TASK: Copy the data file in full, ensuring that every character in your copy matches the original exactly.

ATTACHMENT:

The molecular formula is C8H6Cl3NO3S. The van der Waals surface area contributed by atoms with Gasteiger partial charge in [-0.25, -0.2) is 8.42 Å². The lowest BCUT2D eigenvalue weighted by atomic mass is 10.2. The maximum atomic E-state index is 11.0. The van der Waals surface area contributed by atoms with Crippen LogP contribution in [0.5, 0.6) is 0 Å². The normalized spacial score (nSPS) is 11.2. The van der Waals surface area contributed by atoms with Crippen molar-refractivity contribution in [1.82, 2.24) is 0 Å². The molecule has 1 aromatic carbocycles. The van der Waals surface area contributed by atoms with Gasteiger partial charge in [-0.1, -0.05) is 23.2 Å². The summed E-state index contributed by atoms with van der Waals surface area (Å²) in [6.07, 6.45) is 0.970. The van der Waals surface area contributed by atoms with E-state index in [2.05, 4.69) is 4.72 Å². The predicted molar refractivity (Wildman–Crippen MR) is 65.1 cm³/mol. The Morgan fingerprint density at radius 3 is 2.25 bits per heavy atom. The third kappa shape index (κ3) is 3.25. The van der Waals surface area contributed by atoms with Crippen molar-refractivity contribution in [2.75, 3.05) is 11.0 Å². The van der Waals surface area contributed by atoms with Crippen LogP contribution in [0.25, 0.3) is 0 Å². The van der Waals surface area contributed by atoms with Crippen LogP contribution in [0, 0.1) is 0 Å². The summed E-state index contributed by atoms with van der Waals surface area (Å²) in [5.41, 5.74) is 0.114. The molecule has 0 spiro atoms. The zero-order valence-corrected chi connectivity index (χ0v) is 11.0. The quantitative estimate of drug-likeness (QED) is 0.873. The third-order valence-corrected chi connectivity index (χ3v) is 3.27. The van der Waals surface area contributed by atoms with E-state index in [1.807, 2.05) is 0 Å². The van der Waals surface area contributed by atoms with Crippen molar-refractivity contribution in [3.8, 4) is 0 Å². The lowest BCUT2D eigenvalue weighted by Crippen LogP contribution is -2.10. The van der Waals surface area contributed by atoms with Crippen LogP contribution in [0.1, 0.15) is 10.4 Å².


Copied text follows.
The molecular formula is C8H6Cl3NO3S. The van der Waals surface area contributed by atoms with Gasteiger partial charge in [-0.25, -0.2) is 8.42 Å². The lowest BCUT2D eigenvalue weighted by atomic mass is 10.2. The maximum atomic E-state index is 11.0. The van der Waals surface area contributed by atoms with Crippen LogP contribution in [0.5, 0.6) is 0 Å². The normalized spacial score (nSPS) is 11.2. The van der Waals surface area contributed by atoms with Crippen molar-refractivity contribution in [1.82, 2.24) is 0 Å². The molecule has 1 aromatic carbocycles. The van der Waals surface area contributed by atoms with Gasteiger partial charge in [-0.1, -0.05) is 23.2 Å². The summed E-state index contributed by atoms with van der Waals surface area (Å²) in [6.07, 6.45) is 0.970. The van der Waals surface area contributed by atoms with E-state index in [2.05, 4.69) is 4.72 Å². The predicted molar refractivity (Wildman–Crippen MR) is 65.1 cm³/mol. The Morgan fingerprint density at radius 3 is 2.25 bits per heavy atom. The third kappa shape index (κ3) is 3.25. The van der Waals surface area contributed by atoms with Crippen molar-refractivity contribution in [2.75, 3.05) is 11.0 Å². The van der Waals surface area contributed by atoms with Crippen LogP contribution in [0.25, 0.3) is 0 Å². The van der Waals surface area contributed by atoms with Crippen LogP contribution in [0, 0.1) is 0 Å². The summed E-state index contributed by atoms with van der Waals surface area (Å²) in [5.41, 5.74) is 0.114. The molecule has 0 spiro atoms. The zero-order valence-corrected chi connectivity index (χ0v) is 11.0. The quantitative estimate of drug-likeness (QED) is 0.873. The third-order valence-corrected chi connectivity index (χ3v) is 3.27. The van der Waals surface area contributed by atoms with E-state index in [1.807, 2.05) is 0 Å². The van der Waals surface area contributed by atoms with Crippen molar-refractivity contribution in [3.8, 4) is 0 Å². The lowest BCUT2D eigenvalue weighted by Crippen LogP contribution is -2.10. The van der Waals surface area contributed by atoms with Crippen LogP contribution in [0.1, 0.15) is 10.4 Å².